Global climate agreement still stuck on funding
The issue that has prevented a major advance in the battle against global warming for two decades scuttled progress at the latest United Nations gathering aimed at forging a climate pact by 2015: how much rich nations should pay to help developing countries build their economies with clean-energy sources.
The United States and the European Union wanted a firm deadline set at the conference in Warsaw for each of the 195 countries party to the talks to make commitments on emissions reductions that would be enshrined in a new global climate pact at a meeting in Paris in 2015
But China, India and a self-proclaimed group of “like-minded” countries resisted setting a deadline for specific commitments, arguing that they shouldn’t be required to make the same investments to reduce carbon output as rich nations that created the problem of greenhouse gases by burning fossil fuels during their largely unregulated industrialization in past centuries.
With China now emitting more carbon than any other country, the Western countries have balked at committing to what they see as an increasingly outdated financing model.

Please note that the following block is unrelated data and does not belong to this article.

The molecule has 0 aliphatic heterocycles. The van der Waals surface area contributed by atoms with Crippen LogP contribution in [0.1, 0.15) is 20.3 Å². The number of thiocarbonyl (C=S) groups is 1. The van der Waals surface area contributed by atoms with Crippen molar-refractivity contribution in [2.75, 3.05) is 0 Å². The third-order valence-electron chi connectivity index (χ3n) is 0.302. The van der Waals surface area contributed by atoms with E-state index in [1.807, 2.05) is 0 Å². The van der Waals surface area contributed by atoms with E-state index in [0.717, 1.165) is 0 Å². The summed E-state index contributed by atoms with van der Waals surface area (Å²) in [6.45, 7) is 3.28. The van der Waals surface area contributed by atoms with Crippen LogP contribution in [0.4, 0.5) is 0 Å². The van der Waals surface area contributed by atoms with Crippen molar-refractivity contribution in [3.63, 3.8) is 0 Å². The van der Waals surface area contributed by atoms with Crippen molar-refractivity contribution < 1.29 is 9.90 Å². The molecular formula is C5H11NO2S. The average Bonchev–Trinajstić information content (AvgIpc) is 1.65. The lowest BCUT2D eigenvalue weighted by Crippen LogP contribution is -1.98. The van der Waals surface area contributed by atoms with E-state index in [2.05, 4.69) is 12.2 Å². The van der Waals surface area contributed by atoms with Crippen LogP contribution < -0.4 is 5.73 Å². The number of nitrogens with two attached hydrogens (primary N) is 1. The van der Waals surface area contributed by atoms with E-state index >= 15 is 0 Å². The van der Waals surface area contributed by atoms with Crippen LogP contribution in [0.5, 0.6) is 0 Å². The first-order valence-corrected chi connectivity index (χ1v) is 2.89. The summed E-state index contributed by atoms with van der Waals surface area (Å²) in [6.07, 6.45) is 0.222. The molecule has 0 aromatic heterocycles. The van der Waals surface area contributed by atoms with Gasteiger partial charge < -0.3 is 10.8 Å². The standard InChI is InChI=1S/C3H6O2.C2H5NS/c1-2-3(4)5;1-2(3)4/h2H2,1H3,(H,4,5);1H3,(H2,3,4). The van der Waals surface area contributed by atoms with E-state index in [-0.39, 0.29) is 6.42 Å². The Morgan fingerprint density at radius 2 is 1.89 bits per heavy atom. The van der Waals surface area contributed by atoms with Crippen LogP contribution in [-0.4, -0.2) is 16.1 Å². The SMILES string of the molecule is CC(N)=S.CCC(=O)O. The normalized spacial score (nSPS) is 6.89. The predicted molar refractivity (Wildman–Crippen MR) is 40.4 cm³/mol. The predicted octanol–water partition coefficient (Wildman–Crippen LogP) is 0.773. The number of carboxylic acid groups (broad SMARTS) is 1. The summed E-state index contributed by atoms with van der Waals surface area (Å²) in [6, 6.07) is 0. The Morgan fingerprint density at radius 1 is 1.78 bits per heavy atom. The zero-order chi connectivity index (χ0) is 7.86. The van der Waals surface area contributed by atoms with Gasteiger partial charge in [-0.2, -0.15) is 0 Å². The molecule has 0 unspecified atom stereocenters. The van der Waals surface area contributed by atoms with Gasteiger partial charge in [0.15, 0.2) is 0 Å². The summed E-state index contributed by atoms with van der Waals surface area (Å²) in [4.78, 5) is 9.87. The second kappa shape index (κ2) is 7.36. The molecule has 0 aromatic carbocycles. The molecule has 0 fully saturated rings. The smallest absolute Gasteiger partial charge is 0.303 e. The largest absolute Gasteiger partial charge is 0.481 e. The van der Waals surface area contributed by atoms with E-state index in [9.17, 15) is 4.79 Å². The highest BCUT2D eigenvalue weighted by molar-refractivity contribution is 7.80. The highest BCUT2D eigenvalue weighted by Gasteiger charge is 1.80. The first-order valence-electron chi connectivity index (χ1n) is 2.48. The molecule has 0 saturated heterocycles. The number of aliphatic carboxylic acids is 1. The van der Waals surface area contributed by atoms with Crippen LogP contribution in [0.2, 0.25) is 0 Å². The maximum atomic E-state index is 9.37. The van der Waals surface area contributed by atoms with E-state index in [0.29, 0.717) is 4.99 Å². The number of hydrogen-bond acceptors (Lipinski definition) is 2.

After a 30-hour marathon of closed-door negotiations that concluded Saturday, the two-week Warsaw conference fizzled to an inconclusive end, with drafters of the final document substituting the word “contributions” in the place of “commitments.” That allowed both sides to claim victory, with the U.S. and Europe having secured their “deadlines” and the developing nations bloc able to define for themselves what “contribution” each is prepared to make to reduce emissions.
A rich-versus-poor dispute also hampered progress on a proposed “loss and damage mechanism” to provide aid to countries hit by major disasters thought to be related to climate change. The United States and the European Union, although willing to help poorer countries fight the effects of climate change, objected to taking on legal obligations for severe-weather events.